Joey Piscitelli, Martinez, told the San Jose Mercury News that the removal wasn’t a coincidence. “They wanted to thwart the demonstrations and keep this out of the public eye.”

 

Court: Mennonite B&B can’t bar gays

A Mennonite-owned bed-and-breakfast in Grand Forks, B.C., discriminated against a gay couple from Vancouver by refusing them a room, the B.C. Human Rights Tribunal ruled July 17.

Brian Thomas and Shaun Eadie were each award $4,500 in damages and expenses.

Riverbend B&B owners Les and Susan Molnar, members of a Mennonite church, argued they were exercising their right to religious freedom in the sanctity of their own home.

 

Florida county sued over 10 Commandments

Bradford County commissioners in Starke, Fla., are being sued by American Atheists for refusal to remove a Ten Commandments monument from outside the courthouse in Starke.

The county asked the group that put the monument there, the Community Men’s Fellowship, to remove it “immediately,” but the group refused, reported News 4 in Jacksonville.

FFRF sent a complaint letter May 14 to the commission.

“The county doesn’t have the ability to move it without accruing a very substantial cost in doing that,” said County Attorney Terry Brown. “So somebody needs to pay for it, and it doesn’t need to be the taxpayer.”

 

Faith-healing conviction upheld in Oregon

An Oregon appellate court upheld the 2009 conviction on July 11 of Carl Brent Worthington, a member of the Followers of Christ Church, for second-degree criminal mistreatment in the death of his 15-month old daughter. The girl died of sepsis and bacterial pneumonia from an untreated cystic mass. 

Worthington and his pregnant wife, Raylene, were acquitted on manslaughter charges. She was also acquitted of criminal mistreatment. He was sentenced to two months in jail and five years’ probation.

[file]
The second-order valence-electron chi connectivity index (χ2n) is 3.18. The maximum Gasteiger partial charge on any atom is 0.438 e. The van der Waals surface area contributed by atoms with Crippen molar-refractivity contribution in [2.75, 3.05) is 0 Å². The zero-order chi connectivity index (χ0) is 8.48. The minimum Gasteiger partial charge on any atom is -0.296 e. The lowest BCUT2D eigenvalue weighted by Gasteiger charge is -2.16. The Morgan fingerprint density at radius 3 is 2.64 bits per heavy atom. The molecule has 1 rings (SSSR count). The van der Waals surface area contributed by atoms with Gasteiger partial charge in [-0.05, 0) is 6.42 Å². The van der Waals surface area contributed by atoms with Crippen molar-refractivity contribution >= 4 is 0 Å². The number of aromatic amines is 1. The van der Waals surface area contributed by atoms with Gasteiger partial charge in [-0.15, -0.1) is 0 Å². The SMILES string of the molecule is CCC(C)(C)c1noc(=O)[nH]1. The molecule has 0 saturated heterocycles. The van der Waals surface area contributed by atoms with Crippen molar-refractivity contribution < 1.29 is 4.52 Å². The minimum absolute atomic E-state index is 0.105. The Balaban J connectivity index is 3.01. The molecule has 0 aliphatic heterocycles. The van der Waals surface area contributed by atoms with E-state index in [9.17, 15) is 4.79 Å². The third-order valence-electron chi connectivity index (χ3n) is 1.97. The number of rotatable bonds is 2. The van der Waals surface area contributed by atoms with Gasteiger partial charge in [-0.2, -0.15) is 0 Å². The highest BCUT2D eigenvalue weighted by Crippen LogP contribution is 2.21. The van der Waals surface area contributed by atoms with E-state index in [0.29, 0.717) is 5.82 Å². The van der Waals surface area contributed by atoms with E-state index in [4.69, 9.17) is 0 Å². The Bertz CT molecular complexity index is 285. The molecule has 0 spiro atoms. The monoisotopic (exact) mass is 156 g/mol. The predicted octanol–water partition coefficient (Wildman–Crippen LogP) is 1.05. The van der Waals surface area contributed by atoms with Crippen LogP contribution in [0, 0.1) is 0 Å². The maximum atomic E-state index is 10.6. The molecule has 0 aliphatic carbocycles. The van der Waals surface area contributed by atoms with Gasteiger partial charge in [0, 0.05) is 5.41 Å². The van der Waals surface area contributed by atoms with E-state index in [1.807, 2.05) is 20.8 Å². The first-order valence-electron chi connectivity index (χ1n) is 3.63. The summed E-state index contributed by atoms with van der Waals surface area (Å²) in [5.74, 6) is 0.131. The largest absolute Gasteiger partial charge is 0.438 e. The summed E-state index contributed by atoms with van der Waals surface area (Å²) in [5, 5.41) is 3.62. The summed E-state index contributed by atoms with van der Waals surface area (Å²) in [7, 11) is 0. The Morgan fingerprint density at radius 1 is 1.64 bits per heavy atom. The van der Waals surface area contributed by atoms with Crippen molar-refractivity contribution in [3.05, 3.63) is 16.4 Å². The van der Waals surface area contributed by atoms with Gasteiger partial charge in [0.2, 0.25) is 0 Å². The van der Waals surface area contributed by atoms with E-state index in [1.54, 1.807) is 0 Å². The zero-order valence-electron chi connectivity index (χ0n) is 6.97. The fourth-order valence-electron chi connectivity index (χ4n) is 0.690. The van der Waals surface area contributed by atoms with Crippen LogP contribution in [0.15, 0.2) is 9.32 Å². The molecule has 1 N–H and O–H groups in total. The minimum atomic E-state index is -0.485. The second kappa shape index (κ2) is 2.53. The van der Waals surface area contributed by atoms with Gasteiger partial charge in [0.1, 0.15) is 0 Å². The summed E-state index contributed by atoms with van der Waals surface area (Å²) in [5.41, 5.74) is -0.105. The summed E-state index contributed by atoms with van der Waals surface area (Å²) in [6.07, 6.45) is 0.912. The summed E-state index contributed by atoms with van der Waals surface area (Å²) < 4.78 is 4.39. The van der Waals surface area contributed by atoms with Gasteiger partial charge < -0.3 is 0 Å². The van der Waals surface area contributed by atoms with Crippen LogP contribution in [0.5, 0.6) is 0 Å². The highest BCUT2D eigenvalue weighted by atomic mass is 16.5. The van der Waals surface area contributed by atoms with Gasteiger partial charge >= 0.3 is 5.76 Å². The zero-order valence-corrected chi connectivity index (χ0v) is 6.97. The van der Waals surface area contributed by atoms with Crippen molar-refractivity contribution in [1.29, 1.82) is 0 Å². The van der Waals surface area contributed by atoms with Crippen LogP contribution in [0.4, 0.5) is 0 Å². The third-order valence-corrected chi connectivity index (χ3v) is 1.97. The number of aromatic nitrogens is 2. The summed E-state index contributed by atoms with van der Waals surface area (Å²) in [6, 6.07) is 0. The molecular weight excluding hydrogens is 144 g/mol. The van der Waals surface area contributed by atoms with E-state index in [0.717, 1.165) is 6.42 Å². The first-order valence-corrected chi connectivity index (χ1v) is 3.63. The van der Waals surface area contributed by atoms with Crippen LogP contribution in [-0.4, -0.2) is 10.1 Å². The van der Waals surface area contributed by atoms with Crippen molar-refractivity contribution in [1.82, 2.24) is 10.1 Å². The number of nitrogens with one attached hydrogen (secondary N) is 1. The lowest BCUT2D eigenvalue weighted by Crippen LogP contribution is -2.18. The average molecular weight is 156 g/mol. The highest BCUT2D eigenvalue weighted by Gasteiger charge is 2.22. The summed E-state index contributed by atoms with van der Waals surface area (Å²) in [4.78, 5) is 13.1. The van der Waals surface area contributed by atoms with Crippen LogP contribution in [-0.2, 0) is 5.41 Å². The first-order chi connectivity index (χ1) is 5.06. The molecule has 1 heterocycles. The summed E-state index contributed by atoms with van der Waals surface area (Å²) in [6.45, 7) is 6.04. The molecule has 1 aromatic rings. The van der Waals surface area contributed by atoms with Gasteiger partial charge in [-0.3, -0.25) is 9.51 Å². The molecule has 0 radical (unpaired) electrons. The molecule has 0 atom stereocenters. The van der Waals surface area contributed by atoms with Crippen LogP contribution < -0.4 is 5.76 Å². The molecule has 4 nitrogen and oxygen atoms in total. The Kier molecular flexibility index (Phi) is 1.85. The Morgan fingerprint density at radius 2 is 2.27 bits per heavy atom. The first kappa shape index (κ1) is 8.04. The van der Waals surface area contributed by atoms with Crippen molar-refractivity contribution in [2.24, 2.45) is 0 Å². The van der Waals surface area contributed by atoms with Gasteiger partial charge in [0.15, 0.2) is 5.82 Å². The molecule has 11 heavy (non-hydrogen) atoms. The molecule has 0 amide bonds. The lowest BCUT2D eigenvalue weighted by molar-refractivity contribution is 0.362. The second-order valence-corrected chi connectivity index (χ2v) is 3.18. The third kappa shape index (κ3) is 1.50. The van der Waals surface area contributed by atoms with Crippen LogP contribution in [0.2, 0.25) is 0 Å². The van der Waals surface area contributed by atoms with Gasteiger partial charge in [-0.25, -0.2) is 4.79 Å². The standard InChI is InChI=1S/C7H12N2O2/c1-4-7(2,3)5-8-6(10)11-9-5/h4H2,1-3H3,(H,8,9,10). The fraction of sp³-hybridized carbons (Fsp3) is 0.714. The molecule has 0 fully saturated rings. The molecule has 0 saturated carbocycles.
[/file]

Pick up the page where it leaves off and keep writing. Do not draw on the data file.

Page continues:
Church graduations costly for Conn. school 

The Enfield [Conn.] School Board voted 6-3 on July 18 to settle a suit challenging the school system’s practice of holding high school graduation ceremonies in a church.

“No students or their families should feel like outsiders at their own graduation ceremony,” said Daniel Mach, director of the ACLU Program on Freedom of Religion and Belief, the Hartford Courant reported.

The district agreed to hold no more graduations in church. Its insurance provider will cover up to $470,000 in settlement costs. The exact amount of the settlement wasn’t revealed, but plaintiffs’ legal fees are about $1 million.

 

Ohio high court takes creationist teacher’s case 

The Ohio Supreme Court voted 4-3 on July 5 to hear Mount Vernon science teacher John Freshwater’s appeal of his 2011 firing for pushing Christianity and creationism in the classroom. Freshwater alleges his rights to free speech and academic freedom were violated. The first complaint against him surfaced in 2008.

Religion Clause blog reported that the court granted review on two issues: Could he be fired if the board didn’t clearly indicate what materials or teaching methods were unacceptable, and did the mere presence of religious texts from the school library and/or display of a patriotic poster can justify his firing?